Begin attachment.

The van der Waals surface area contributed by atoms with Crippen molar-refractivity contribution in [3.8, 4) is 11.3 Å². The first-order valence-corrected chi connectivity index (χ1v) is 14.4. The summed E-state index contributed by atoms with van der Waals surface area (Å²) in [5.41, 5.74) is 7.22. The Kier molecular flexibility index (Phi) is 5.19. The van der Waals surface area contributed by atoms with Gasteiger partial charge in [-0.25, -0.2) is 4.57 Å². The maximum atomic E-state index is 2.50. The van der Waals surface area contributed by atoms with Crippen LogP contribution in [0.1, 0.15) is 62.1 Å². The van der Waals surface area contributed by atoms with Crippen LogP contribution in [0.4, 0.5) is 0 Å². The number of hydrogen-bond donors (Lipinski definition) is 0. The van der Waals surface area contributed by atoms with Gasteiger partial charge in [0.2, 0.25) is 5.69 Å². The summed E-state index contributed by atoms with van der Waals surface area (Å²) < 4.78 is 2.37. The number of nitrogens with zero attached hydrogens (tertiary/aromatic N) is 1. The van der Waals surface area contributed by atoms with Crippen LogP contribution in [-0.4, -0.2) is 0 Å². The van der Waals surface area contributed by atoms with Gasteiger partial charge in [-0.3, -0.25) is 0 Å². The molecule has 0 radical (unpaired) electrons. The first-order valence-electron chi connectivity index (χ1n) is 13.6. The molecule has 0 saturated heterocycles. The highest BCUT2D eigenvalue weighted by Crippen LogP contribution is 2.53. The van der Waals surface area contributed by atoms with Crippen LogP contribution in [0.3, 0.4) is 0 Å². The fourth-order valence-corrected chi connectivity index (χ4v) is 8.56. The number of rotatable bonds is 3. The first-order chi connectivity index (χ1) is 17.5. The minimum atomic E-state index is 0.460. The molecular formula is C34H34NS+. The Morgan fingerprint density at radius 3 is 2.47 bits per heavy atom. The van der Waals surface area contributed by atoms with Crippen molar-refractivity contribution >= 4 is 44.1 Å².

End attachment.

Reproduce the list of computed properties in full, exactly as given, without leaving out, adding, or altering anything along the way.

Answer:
The van der Waals surface area contributed by atoms with Crippen molar-refractivity contribution in [3.8, 4) is 11.3 Å². The first-order valence-corrected chi connectivity index (χ1v) is 14.4. The summed E-state index contributed by atoms with van der Waals surface area (Å²) in [5.41, 5.74) is 7.22. The Kier molecular flexibility index (Phi) is 5.19. The van der Waals surface area contributed by atoms with Gasteiger partial charge in [-0.25, -0.2) is 4.57 Å². The maximum atomic E-state index is 2.50. The van der Waals surface area contributed by atoms with Crippen LogP contribution in [0.1, 0.15) is 62.1 Å². The van der Waals surface area contributed by atoms with Crippen LogP contribution in [0.4, 0.5) is 0 Å². The number of hydrogen-bond donors (Lipinski definition) is 0. The van der Waals surface area contributed by atoms with Gasteiger partial charge in [0.2, 0.25) is 5.69 Å². The summed E-state index contributed by atoms with van der Waals surface area (Å²) < 4.78 is 2.37. The number of nitrogens with zero attached hydrogens (tertiary/aromatic N) is 1. The van der Waals surface area contributed by atoms with Crippen LogP contribution in [-0.4, -0.2) is 0 Å². The van der Waals surface area contributed by atoms with Gasteiger partial charge in [-0.3, -0.25) is 0 Å². The molecule has 0 radical (unpaired) electrons. The first-order valence-electron chi connectivity index (χ1n) is 13.6. The molecule has 0 saturated heterocycles. The highest BCUT2D eigenvalue weighted by Crippen LogP contribution is 2.53. The van der Waals surface area contributed by atoms with Crippen LogP contribution in [0.3, 0.4) is 0 Å². The fourth-order valence-corrected chi connectivity index (χ4v) is 8.56. The number of rotatable bonds is 3. The first-order chi connectivity index (χ1) is 17.5. The minimum atomic E-state index is 0.460. The molecular formula is C34H34NS+. The Morgan fingerprint density at radius 3 is 2.47 bits per heavy atom. The van der Waals surface area contributed by atoms with Crippen molar-refractivity contribution >= 4 is 44.1 Å².